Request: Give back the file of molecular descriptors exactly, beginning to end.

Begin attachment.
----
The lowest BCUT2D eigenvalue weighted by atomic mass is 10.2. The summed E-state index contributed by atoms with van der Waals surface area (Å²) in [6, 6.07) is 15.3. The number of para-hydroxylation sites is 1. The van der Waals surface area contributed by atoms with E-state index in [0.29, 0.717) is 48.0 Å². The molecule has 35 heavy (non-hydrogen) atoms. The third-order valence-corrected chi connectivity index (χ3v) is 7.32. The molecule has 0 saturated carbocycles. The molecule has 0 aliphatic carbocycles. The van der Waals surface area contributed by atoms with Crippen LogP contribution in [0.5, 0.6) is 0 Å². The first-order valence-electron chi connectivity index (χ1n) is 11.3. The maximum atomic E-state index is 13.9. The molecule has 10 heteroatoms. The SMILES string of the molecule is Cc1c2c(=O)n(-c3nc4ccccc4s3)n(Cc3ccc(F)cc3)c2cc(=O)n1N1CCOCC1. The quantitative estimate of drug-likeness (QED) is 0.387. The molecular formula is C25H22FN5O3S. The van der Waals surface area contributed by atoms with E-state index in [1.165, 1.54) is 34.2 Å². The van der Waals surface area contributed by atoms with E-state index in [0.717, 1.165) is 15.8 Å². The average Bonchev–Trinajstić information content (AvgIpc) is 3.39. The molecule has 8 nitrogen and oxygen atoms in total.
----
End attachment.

The lowest BCUT2D eigenvalue weighted by atomic mass is 10.2. The summed E-state index contributed by atoms with van der Waals surface area (Å²) in [6, 6.07) is 15.3. The number of para-hydroxylation sites is 1. The van der Waals surface area contributed by atoms with E-state index in [0.29, 0.717) is 48.0 Å². The molecule has 35 heavy (non-hydrogen) atoms. The third-order valence-corrected chi connectivity index (χ3v) is 7.32. The molecule has 0 saturated carbocycles. The molecule has 0 aliphatic carbocycles. The van der Waals surface area contributed by atoms with Crippen LogP contribution in [0.5, 0.6) is 0 Å². The first-order valence-electron chi connectivity index (χ1n) is 11.3. The maximum atomic E-state index is 13.9. The molecule has 10 heteroatoms. The SMILES string of the molecule is Cc1c2c(=O)n(-c3nc4ccccc4s3)n(Cc3ccc(F)cc3)c2cc(=O)n1N1CCOCC1. The quantitative estimate of drug-likeness (QED) is 0.387. The molecular formula is C25H22FN5O3S. The van der Waals surface area contributed by atoms with E-state index in [1.165, 1.54) is 34.2 Å². The van der Waals surface area contributed by atoms with E-state index in [0.717, 1.165) is 15.8 Å². The average Bonchev–Trinajstić information content (AvgIpc) is 3.39. The molecule has 8 nitrogen and oxygen atoms in total.